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Festive fishing ahead
  |  First Published: December 2015



With Christmas and the New Year just around the corner, it’s time to squeeze in an after work or sneaky weekend stream trout fishing or Blue Rock bass session before the festive season begins and another year slips away.

December will be an exciting time for stream trout anglers as there have been plenty of insect hatchings over the last 4-6 weeks. Hatchings make up the main food source for hungry trout, and the streams are flowing nice and clean. Anglers can spot and approach surface feeding fish carefully, which results in more strikes and ultimately more fish. If you haven’t sight fished for stream trout before, pick up a pair of brown Polaroids; these sunnies add a whole new dimension to stream trout fishing.

Most of the insect hatchings have been flying ants, various fly or midge species and small black beetles. When fishing the evening, ensure you have a collection of natural flies and beaded nymphs that will give you better luck in matching the hatch. Hatchings are best in the evenings where there is a thundery cool change expected after a hot day. Remember, matching the hatch increases those chances but don’t shy away from having some bright coloured larger flies in your fly box when the trout are less finicky.

The key rivers for fly anglers that wade are the Toorongo, Loch and Latrobe Rivers in the Noojee district. The whole stretch of the Toorongo River meanders through farmland and generally has bank vegetation on the far bank, which reduces the risks of annoying snags and tangles. There is great access to the river for the most part, and if you combine wading and walking the bank then you can cover some fair territory in a couple of hours. The Tarago River in the Neerim district has many sections that wind through farmland below Neerim South right through to Labertouche which, like the Toorongo, opens up a lot of potential fishing ground. You’ll need to pick the areas you can wade but you can also walk along the bank.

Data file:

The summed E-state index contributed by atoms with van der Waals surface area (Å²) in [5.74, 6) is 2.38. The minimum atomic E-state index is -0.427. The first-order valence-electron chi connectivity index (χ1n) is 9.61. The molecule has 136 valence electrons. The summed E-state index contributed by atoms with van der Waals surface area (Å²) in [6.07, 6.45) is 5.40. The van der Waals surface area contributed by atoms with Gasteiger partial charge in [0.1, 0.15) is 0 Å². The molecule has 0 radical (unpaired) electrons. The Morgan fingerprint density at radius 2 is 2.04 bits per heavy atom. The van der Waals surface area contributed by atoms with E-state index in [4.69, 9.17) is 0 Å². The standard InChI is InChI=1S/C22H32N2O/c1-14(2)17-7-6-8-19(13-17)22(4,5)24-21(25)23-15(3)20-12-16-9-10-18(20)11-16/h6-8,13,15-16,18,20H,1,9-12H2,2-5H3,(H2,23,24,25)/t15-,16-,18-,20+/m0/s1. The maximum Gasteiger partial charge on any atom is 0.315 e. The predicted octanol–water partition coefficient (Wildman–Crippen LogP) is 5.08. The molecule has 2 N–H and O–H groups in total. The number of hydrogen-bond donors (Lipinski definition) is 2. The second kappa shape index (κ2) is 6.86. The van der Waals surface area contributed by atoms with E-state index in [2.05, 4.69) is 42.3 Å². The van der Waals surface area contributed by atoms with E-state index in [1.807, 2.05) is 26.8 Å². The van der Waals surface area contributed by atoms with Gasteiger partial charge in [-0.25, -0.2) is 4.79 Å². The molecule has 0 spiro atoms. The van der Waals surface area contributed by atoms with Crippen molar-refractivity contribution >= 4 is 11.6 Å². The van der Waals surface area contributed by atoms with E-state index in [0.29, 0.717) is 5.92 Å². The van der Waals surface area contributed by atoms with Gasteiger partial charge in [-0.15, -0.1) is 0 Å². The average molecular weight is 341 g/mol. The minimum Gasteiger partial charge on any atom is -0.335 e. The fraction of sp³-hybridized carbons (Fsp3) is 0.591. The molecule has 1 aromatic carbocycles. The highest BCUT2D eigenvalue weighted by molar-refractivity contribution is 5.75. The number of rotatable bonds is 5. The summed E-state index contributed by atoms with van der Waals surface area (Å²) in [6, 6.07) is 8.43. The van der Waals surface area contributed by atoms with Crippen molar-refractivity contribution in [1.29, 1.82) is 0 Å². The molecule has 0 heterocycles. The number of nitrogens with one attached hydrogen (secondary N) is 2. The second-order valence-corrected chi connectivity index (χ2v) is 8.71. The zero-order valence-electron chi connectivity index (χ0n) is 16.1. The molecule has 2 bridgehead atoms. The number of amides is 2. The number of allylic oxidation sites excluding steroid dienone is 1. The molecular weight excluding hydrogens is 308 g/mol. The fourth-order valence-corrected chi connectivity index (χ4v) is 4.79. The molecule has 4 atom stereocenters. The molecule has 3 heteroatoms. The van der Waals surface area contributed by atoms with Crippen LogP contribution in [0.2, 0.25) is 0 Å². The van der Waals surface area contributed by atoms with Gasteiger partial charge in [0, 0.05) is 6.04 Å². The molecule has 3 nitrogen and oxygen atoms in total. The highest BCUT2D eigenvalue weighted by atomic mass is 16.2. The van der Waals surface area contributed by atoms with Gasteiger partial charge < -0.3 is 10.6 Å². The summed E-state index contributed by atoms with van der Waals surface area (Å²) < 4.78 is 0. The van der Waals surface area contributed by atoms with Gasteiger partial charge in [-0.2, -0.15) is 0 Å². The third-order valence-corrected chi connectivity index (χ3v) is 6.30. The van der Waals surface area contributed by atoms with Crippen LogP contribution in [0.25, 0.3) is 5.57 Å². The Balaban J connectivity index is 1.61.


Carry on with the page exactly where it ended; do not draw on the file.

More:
Lures such as spinner blades, hard bodies, and soft plastics are also productive methods for getting into the trout action this summer. Lure fishing for trout is a great way to kill a few hours on the weekend or for a sneaky fish after work. Spinner bladed lures, floating hardbodied lures, and soft plastics all offer unique movement in the water when retrieved which will inspire some excitement among the trout. The lures mimic the small fish and aquatic invertebrate species that dominate the trout diet. Using lighter lines (8lb or less), light rods (1-4kg) and smaller reels (1000 – 2500 class) intensifies the feeling when you hook into a stream trout.

Blue Rock bass action is firing up with plenty of bass caught on surface lures and flies. Bass are being picked up from the bank, which is great news for land-based anglers. Those with a kayak or boat are having a lot of fun flicking lures about in the coves and among the snags.

Redfin are also a lot of fun for lure anglers, who can use plastics, bibbed, or spinner-blade lures to catch them. Summer is a good time for targeting carp using corn or worms and is a terrific way to get kids into fishing.

The river blackfish season re-opens at the end of the month and offers another target species for the streams and rivers of West and South Gippsland. Feel free to send me a report or photo. Please email me any questions too.

Happy fishing!

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